Campaigning for information literacy

Close this search box.

Climate Change: Your Fast Fashion Consumption Is Causing Serious Harm to Your Planet!

Each year millions of tonnes of clothes are produced, worn, and thrown away. Every second, the equivalent of a rubbish truck load of clothes is burnt or buried in the landfill. The fashion industry is one of the major contributors of plastic microfibres entering our oceans. To solve the problem, we must reinvent fashion itself and our consumption habits.

Fashion plays a major role in the global economy with annual revenues totaling over $1 trillion. However, it is also one of the most resource-intensive industries and one of the largest polluting in the world. Some brands have already announced that they are aiming to become 100% ‘ circular’ by 2030. 


Large numbers of the materials that are commonly used today in the fashion industry are resource-intensive.

Cotton, for example, requires a huge amount of water. It takes almost 3,000 litres of water to make one cotton t-shirt. Synthetic materials like polyester are made from non-renewable resources such as oil. Polyester has become the most widely used material in the textile industry. It is appreciated for its elasticity, its lightness, and its low absorbency, which allows perspiration to be easily evacuated.

Problem: When washing, plastic microfibers are released into rivers and oceans. Every year, the equivalent of 50 billion plastic bottles are released into the sea. This invisible plastic pollution is ingested by small marine organisms and contaminates the entire food chain. It causes digestive problems and appetite disorders in infected animals.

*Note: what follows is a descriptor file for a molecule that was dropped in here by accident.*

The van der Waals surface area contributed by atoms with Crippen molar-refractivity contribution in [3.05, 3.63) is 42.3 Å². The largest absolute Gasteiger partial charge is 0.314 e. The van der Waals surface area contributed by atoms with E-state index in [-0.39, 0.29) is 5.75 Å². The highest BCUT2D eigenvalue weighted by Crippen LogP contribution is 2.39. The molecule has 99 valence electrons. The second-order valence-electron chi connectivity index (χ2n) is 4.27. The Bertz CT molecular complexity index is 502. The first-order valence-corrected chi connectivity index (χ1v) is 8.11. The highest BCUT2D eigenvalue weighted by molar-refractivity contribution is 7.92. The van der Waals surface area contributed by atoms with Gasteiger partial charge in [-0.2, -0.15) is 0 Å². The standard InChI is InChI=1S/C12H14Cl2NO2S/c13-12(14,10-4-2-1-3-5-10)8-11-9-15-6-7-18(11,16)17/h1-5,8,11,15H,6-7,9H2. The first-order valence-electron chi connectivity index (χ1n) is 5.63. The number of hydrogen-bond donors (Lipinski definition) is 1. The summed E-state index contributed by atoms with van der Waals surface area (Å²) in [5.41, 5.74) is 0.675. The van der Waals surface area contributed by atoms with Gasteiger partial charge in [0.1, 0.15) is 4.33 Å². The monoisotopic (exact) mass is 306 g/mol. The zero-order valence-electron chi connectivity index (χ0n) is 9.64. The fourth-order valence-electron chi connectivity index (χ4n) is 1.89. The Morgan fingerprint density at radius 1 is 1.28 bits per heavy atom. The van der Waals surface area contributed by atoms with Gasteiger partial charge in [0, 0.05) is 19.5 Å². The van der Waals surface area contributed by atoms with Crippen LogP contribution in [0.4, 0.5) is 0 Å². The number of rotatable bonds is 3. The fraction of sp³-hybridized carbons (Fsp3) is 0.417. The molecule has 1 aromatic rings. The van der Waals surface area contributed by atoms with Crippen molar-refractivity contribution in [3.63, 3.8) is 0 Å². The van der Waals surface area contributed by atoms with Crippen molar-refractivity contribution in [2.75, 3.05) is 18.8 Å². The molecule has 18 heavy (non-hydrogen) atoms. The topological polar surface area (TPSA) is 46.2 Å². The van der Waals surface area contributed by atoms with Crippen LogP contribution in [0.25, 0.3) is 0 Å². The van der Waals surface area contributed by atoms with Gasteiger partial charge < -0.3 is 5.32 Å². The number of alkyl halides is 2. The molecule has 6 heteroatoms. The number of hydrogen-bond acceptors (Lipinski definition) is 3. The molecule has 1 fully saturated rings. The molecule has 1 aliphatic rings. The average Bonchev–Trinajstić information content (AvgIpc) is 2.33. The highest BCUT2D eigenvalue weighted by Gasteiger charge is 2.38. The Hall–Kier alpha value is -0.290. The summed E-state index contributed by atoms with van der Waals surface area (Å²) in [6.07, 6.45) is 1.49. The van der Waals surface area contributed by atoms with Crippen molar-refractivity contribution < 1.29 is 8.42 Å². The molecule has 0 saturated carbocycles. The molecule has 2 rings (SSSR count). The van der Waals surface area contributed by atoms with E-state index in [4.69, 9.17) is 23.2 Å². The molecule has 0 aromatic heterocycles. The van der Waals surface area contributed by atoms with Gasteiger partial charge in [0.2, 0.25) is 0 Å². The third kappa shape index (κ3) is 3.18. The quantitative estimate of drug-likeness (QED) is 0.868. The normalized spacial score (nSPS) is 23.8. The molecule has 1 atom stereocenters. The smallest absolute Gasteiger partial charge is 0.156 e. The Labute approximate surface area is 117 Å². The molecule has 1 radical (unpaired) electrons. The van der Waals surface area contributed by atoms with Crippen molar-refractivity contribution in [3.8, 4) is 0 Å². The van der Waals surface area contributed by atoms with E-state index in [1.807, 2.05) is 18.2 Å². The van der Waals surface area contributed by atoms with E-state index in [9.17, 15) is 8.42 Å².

Then there are other materials, like viscose, which on a massive scale is leading to deforestation and is therefore affecting the habitats of endangered species and ancient trees.

In addition, the fashion sector’s carbon footprint is estimated at 1.2 billion tons of CO2, or about 2% of global greenhouse gas emissions. If purchasing trends continue, this share will reach 26% in 2050!

These projections are explained in particular by the explosion in sales and the growing use of polyester, which emits three times more CO2 than cotton during its life cycle. Not to mention transportation: a pair of jeans can travel up to 65,000 km before arriving at the point of sale. When you know that Zara renews its shelves 24 times a year…


Waste is one of the most pressing problems in the fashion industry. 100 billion products are being pumped out of factories every year. We now buy more clothes than we have ever bought, before disposing of them in the bin. In North America alone, consumers throw out what is the equivalent of the Empire State building in weight every year. This waste is then either being burnt or going to landfills which is not a sustainable way of doing business.